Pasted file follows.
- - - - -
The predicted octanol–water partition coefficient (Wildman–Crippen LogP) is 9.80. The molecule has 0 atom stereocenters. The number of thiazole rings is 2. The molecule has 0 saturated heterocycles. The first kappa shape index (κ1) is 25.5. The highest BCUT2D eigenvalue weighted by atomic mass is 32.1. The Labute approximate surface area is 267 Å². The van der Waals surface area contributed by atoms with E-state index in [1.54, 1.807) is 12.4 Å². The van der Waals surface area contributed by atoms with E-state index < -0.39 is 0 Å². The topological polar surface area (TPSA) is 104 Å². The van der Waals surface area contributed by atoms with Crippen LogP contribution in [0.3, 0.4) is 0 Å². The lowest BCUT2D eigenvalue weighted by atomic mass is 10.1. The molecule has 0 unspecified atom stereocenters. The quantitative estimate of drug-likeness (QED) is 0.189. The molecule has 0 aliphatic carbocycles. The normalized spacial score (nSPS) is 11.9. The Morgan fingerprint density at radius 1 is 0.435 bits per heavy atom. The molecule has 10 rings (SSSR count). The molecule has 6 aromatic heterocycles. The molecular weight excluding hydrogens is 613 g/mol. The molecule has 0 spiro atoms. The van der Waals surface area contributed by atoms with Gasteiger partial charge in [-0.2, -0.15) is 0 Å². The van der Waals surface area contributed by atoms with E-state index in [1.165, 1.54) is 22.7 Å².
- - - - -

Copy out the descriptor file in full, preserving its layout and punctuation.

The predicted octanol–water partition coefficient (Wildman–Crippen LogP) is 9.80. The molecule has 0 atom stereocenters. The number of thiazole rings is 2. The molecule has 0 saturated heterocycles. The first kappa shape index (κ1) is 25.5. The highest BCUT2D eigenvalue weighted by atomic mass is 32.1. The Labute approximate surface area is 267 Å². The van der Waals surface area contributed by atoms with E-state index in [1.54, 1.807) is 12.4 Å². The van der Waals surface area contributed by atoms with E-state index < -0.39 is 0 Å². The topological polar surface area (TPSA) is 104 Å². The van der Waals surface area contributed by atoms with Crippen LogP contribution in [0.3, 0.4) is 0 Å². The lowest BCUT2D eigenvalue weighted by atomic mass is 10.1. The molecule has 0 unspecified atom stereocenters. The quantitative estimate of drug-likeness (QED) is 0.189. The molecule has 0 aliphatic carbocycles. The normalized spacial score (nSPS) is 11.9. The Morgan fingerprint density at radius 1 is 0.435 bits per heavy atom. The molecule has 10 rings (SSSR count). The molecule has 6 aromatic heterocycles. The molecular weight excluding hydrogens is 613 g/mol. The molecule has 0 spiro atoms. The van der Waals surface area contributed by atoms with Gasteiger partial charge in [-0.2, -0.15) is 0 Å². The van der Waals surface area contributed by atoms with E-state index in [1.165, 1.54) is 22.7 Å².